Meet the Sweet Potato!

Every week we will post a recipe featuring fresh ingredients that can be harvested right from Common Good City Farm. By Elizabeth Packer

Sweet potatoes are very good for you, especially when they’re not cooked with lots of butter and marshmallows. One serving of sweet potatoes can give you up to 700% of your daily recommended amount of vitamin A!

Guest Speaker: Tracye McQuirter

Tracye McQuirter will be speaking at Taste of Common Good!

About Tracye: A vegan trailblazer and public health nutrition expert, Tracye McQuirter has been named a food hero by Vegetarian Times, and her national best-seller, By Any Greens Necessary, was the #1 vegan diet book on The Huffington Post.

Farm CLOSED on Thursday, October 11, 2012

The farm will be CLOSED this Thursday, October 11th for our 5th year anniversary celebration, Taste of Common Good. If you haven't already bought your tickets, do so now!

Recipe of the Week: Chard with Cranberries

Every week we will post a recipe featuring fresh ingredients that can be harvested right from Common Good City Farm. By Elizabeth Packer

Did you know?
Chard is one of the healthiest vegetables around—high in a variety of vitamins, lots of fiber, and low in fat. And that Chard is in the same family of beets, except in chard, all of its nutrients are found in the leaves, not in the root.

Interview with Owner of El Floridano Food Truck, Stephan Boillon

Stephan Boillon is El Floridano, or “the guy from Florida,” owner of the El Floridano food truck and one of the chefs cooking for A Taste of Common Good.

Interview with Smoke and Barrel Executive Chef, Logan McGear

Logan is a young, Executive Chef at Smoke and Barrel in Adams Morgan. He grew up in Hot Springs, Arkansas where he found his love for food during his first experience eating truffles. He said, "the first time I tasted a truffle, I knew what my future would be like." He developed his culinary skills at a French/Asian fusion restaurant in Little Rock and before coming to DC, lived in Kansas where he helped start an Italian restaurant.

Recipe of the Week: Healthy Ranch Dressing

Every week we will post a recipe featuring fresh ingredients that can be harvested right from Common Good City Farm. By Elizabeth Packer

Ranch dressing is the most popular kind of salad dressing in the United States today. We pour it on salads and dip everything from pizza crust to chicken fingers to carrots in it. But ranch dressing, which is normally made with buttermilk and sour cream, is high in calories and fat. A typical 2 tablespoon serving contains 15 grams of fat!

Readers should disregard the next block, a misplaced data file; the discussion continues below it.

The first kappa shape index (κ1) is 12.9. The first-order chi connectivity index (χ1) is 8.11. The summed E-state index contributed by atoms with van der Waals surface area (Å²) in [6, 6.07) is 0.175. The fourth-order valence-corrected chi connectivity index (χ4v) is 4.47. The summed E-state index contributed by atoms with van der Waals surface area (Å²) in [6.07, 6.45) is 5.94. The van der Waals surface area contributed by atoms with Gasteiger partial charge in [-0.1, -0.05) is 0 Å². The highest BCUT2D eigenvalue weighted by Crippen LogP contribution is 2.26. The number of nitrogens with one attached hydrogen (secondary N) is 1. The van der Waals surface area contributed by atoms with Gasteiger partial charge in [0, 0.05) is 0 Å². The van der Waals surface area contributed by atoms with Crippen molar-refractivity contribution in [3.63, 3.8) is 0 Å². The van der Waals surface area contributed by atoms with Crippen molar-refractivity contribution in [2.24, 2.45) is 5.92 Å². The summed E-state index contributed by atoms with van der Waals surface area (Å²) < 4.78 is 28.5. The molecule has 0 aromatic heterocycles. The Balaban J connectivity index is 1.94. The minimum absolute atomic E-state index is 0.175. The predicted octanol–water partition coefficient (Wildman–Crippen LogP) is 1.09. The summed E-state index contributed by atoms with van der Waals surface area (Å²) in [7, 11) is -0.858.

Here’s a healthier, low-fat alternative to make at home. At Common Good, we served our ranch with cut up carrots and bell peppers that we harvested from the farm, but this dip is sure to be delicious with any of your favorite vegetables!

Join Us for a Chocolate, Wine and Cheese Pairing Benefit

Join us for a chocolate, cheese, and wine pairing celebration benefiting Common Good City Farm!!

Come to Cocova, DC’s premier chocolate shop to enjoy John & Kira’s chocolate, paired with gourmet wine and cheese while meeting the folks that grow the mint and rosemary incorporated into these unique chocolates!!

U.S. Surgeon General Promotes a Nation of Healthier Habits

By Abby Massey

We were excited to welcome the United States Surgeon General, Dr. Regina Benjamin, on August 3, for the Summer Youth Program’s final Friday Community Lunch. The Crew Workers cooked a healthy lunch with Chef Ebeth Johnson of Whole Foods Market P St using produce from the farm, gave the Surgeon General a guided tour of the farm, and dined with her and community members.

Common Good City Farm’s Teen Farmers Excel

By Abby Massey

For six of the hottest weeks in DC this summer, 16 teens from Washington D.C. and the metro region worked over 90 hours to maintain Common Good’s urban farm. In addition to working on the farm, they volunteered on other farms around the city and Virginia and participated in 60 hours of workshops about gardening, nutrition, sustainable food systems and life skills. The crew workers’ ages ranged from 14 to 17, with varying levels of farm experience—most had never set foot on a farm while a couple of the youth had farmed on a weekly basis.


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